Barb's Thoughts

WHAT ABOUT MEDIUMS?

There has been much said, pro and con, about the experience of having a reading done by a medium. The major objection raised against this practice is that there are those who believe that it is never a good idea, that consulting with mediums is contrary to the word of God.  

What does God have to say about this, in reality? It may surprise you to know that most people have never really thought through the issues.  

Those who believe that consulting mediums is against God's will, are relying for the most part on this Bible scripture: "There shall not be found among you anyone who burns his son or his daughter as an offering, any one who practices divination, a soothsayer, or an augur, or a sorcerer, or a charmer, or a medium, or a wizard, or a necromancer." [Deuteronomy 18: 10-11, Revised Standard Version] There are other Old Testament scriptures which generally repeat this order. In this passage, the word defined as "medium" is, in the Hebrew, sho'el'ov, or "making contact with the dead," and beyond that the term is not broken down for any further clarification.  

It should first be noted, however, that in both the Old and New Testaments of the Bible, there are distinctions made about those who are called "dead." For example, in Job 14:14 - 15, we read: "If a man die, shall he live again? All the days of my service, I would wait, till my release should come. Thou wouldest call, and I would answer thee: thou wouldest long for the work of thine hands." In this passage, Job makes reference to his belief that, even after his physical death, he will be able to hear the call of God and respond, and do the work God will ask of him. In Psalms 49:15, we find this same conviction: "But God will redeem my soul from the power of Sheol, for he will receive me." And we have this expectation from David in Psalms, at 103:2-5: "Bless the Lord, O my soul, and forget not all his benefits, who forgives all your iniquity, who heals all your diseases, who redeems your life from the Pit, who crowns you with steadfast love and mercy, who satisfies you with good as long as you live so that your youth is renewed like the eagle's."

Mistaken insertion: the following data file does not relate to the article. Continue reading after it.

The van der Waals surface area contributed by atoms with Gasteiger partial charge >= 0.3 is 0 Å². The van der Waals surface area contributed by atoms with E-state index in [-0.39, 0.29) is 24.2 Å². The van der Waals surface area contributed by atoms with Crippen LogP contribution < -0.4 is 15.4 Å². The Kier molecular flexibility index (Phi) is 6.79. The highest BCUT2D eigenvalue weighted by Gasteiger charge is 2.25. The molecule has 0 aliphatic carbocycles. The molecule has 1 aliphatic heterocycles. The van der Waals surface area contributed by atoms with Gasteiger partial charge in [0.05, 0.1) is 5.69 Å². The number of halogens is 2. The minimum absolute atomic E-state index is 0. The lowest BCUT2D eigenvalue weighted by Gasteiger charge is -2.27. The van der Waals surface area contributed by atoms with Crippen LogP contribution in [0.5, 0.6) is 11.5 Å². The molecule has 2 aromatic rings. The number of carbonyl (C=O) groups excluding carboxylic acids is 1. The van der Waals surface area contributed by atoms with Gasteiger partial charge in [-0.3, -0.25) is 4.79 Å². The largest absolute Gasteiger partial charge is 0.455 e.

From these passages, and many others besides, it is obvious that even in Old Testament times, physical death was not considered to be final, and that those who believe in God and have faith and trust, do not expect that physical death will be their end.   Interestingly, and  by contrast, we have this statement from Proverbs, at 21:16: "A man who wanders from the way of understanding will rest in the assembly of the dead." This passage makes the distinction that those who have become separated from the love of God, are indeed "dead" and remain "dead". And again, this is a theme that is replete in both the Old and New Testaments, that separation from God and lack of spiritual awareness and response, constitute a dead condition without remedy.  

In the New Testament, the issues are even more clearly drawn. In Matthew, at 8:22, where a disciple called by Jesus asks permission to first go and bury his father, Jesus replies, "Follow me, and leave the dead to bury their own dead." By implication, Jesus is saying that those who follow him have life, that those who do not follow are "dead", and this is not only a theme repeated throughout the New Testament but is the essence of the message of Jesus, is the fundamental truth that lies at the heart of God's entire revelation of himself to his creation: "For God so loved the world that he gave his only Son, that whoever believes in him should not perish but have eternal life." 

Throughout the Gospels, Jesus exhorts men (and women) to follow him, to follow his teachings, to heed his words, and to do as he does. "Truly, truly, I say to you, he who believes in me will also do the works that I do; and greater works than these will he do, because I go to the Father."